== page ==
Hearing loss is a common health concern that develops due to aging, loud noises, diseases, ototoxic medications, and genetics. These factors affect the hair cells located in the inner ear. These specialized hearing cells convert mechanical sound waves into nerve impulses that are transmitted to the brain and perceived as sound.      

As people get older, their hearing gradually declines in both ears. Men are more susceptible to hearing loss, and usually, it occurs in the mid-fifties for them. For women, it can start in the early to mid-sixties as a result of the protective effects of female hormones. Nearly half of the population older than 75 suffers from this condition.

Hearing loss progresses slowly, and some people with hearing problems don't realize it. If hearing impairment is not treated, it can increase the risk of anxiety, depression, and isolation. Hence, people should pay attention to early signs of hearing loss and make an appointment with an audiologist for a hearing test. Here are some of the first signals of age-related hearing loss.

Trouble hearing consonant sounds

Age-related hearing loss mainly starts with affecting the ability to hear high-frequency sounds. As a result, patients have trouble understanding consonant sounds such as "P," "Th," "Sh," "S," "F," and "V." This would lead to impaired speech comprehension, and patients might easily get irritated during conversations. They will also have difficulties hearing other high-frequency sounds, including children's and women's voices, alarm clocks, and microwave beeps.       

Difficulties following conversations in a noisy room

Background noise makes it harder for the patients to understand conversations. They are not able to correctly distinguish noise from speech. Hence, they start to avoid social gatherings where they must converse in a crowded room.

Watching people's lip movements when they talk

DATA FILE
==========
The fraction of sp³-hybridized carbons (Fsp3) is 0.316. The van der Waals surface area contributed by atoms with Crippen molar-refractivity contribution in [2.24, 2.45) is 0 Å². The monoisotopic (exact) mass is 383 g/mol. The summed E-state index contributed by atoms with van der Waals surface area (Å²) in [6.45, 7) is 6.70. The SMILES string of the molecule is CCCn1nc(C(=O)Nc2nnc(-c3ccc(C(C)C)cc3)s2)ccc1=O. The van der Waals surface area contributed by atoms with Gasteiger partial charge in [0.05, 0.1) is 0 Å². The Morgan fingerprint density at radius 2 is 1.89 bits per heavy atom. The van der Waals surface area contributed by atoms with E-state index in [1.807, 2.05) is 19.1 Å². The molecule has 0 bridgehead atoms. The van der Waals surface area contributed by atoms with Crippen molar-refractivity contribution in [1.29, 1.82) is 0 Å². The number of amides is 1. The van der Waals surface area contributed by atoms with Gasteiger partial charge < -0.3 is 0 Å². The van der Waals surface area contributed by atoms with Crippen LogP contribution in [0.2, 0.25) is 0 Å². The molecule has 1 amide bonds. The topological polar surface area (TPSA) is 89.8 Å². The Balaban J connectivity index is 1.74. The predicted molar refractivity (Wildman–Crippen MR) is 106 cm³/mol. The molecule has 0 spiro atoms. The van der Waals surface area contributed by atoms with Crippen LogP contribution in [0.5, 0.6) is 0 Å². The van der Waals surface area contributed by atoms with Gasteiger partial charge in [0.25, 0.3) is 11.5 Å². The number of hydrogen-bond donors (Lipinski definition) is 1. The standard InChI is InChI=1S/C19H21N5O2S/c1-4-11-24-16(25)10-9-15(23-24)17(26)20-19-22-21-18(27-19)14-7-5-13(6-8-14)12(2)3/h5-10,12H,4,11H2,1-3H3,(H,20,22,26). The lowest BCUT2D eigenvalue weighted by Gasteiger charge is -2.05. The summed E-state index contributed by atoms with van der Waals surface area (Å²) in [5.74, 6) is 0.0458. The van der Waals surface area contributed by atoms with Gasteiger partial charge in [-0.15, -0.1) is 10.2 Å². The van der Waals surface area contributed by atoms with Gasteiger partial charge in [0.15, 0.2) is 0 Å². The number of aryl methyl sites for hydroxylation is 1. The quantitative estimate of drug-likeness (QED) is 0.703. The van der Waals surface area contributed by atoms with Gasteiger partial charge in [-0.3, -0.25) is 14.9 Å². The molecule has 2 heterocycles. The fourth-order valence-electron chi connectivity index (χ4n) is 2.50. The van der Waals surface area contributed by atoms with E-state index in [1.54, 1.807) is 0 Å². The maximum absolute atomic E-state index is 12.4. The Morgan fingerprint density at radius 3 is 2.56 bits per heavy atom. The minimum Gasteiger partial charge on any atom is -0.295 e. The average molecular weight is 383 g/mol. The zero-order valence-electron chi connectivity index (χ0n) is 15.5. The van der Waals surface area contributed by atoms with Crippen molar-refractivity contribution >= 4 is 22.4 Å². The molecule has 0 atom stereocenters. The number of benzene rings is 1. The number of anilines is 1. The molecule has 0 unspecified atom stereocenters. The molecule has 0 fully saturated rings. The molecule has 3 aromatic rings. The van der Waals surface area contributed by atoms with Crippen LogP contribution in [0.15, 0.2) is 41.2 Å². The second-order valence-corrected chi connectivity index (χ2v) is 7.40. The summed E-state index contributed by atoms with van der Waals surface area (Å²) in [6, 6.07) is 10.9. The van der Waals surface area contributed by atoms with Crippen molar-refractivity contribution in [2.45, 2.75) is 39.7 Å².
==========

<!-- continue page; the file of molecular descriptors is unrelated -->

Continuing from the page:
Lipreading helps people with hearing impairment to have a better understanding of speech. Instead of making eye contact, patients look at the speaker's mouth. Recognizing the lip gestures, shapes, and facial movements when talking helps the patients "see" the sounds instead of hearing them.  

Ringing in the ears

Age-related hearing loss and noise-induced hearing loss are associated with tinnitus or ringing sound in the ears. According to some researchers, tinnitus develops to fill in the missing frequencies.

Increasing the volume of the TV

Television includes a mixture of different sounds: high-frequency and low-frequency. Patients keep the volume up to understand all these sounds. They might not realize how loud the TV is until family members start complaining.

Difficulties talking on the phone

Talking on the phone becomes more challenging, as the sound goes only in one ear. This may be harder when using the more affected ear. In addition, telephones have poorer speech sound quality.

What to do next?

Age-related hearing loss cannot be recovered as the damage to the hair cells is permanent. However, it can be treated with hearing aids or cochlear implants. These devices can significantly improve hearing and overall quality of life.

 

 

   

References

https://www.webmd.com/healthy-aging/hearing-loss-signs

https://www.aarp.org/health/conditions-treatments/info-2021/hearing-loss-signs.html

https://www.healthyhearing.com/report/52992-5-early-signs-of-hearing-loss

https://www.nia.nih.gov/health/hearing-and-hearing-loss/hearing-loss-common-problem-older-adults

 

December 26, 2023 — Jinxxx